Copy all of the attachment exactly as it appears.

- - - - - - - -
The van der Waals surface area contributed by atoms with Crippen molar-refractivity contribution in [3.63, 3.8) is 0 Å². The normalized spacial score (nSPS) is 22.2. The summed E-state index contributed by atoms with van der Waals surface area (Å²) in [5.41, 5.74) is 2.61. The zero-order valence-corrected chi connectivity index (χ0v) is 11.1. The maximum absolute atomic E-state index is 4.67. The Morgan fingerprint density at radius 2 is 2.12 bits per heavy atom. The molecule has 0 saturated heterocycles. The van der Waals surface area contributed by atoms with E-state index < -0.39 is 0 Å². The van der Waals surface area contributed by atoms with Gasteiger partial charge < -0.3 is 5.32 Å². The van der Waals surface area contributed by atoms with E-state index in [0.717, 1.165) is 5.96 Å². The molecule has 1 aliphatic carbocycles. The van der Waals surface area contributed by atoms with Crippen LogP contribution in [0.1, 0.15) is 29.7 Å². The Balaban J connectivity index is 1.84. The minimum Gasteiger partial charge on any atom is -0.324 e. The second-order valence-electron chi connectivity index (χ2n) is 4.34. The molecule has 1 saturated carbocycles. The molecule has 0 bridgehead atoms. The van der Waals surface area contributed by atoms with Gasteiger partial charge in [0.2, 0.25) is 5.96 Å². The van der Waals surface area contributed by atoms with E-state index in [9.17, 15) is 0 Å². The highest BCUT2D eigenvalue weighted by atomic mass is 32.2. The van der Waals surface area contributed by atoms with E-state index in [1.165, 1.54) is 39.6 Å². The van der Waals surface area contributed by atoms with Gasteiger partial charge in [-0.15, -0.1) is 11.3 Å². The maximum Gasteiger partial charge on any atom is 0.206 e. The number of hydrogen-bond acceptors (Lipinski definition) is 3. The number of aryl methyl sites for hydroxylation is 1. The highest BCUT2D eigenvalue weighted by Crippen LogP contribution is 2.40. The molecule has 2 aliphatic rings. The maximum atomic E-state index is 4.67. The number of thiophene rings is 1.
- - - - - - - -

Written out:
The van der Waals surface area contributed by atoms with Crippen molar-refractivity contribution in [3.63, 3.8) is 0 Å². The normalized spacial score (nSPS) is 22.2. The summed E-state index contributed by atoms with van der Waals surface area (Å²) in [5.41, 5.74) is 2.61. The zero-order valence-corrected chi connectivity index (χ0v) is 11.1. The maximum absolute atomic E-state index is 4.67. The Morgan fingerprint density at radius 2 is 2.12 bits per heavy atom. The molecule has 0 saturated heterocycles. The van der Waals surface area contributed by atoms with E-state index < -0.39 is 0 Å². The van der Waals surface area contributed by atoms with Gasteiger partial charge < -0.3 is 5.32 Å². The van der Waals surface area contributed by atoms with E-state index in [0.717, 1.165) is 5.96 Å². The molecule has 1 aliphatic carbocycles. The van der Waals surface area contributed by atoms with Crippen LogP contribution in [0.1, 0.15) is 29.7 Å². The Balaban J connectivity index is 1.84. The minimum Gasteiger partial charge on any atom is -0.324 e. The second-order valence-electron chi connectivity index (χ2n) is 4.34. The molecule has 1 saturated carbocycles. The molecule has 0 bridgehead atoms. The van der Waals surface area contributed by atoms with Gasteiger partial charge in [0.2, 0.25) is 5.96 Å². The van der Waals surface area contributed by atoms with E-state index in [9.17, 15) is 0 Å². The highest BCUT2D eigenvalue weighted by atomic mass is 32.2. The van der Waals surface area contributed by atoms with E-state index in [1.165, 1.54) is 39.6 Å². The van der Waals surface area contributed by atoms with Gasteiger partial charge in [-0.15, -0.1) is 11.3 Å². The maximum Gasteiger partial charge on any atom is 0.206 e. The number of hydrogen-bond acceptors (Lipinski definition) is 3. The number of aryl methyl sites for hydroxylation is 1. The highest BCUT2D eigenvalue weighted by Crippen LogP contribution is 2.40. The molecule has 2 aliphatic rings. The maximum atomic E-state index is 4.67. The number of thiophene rings is 1.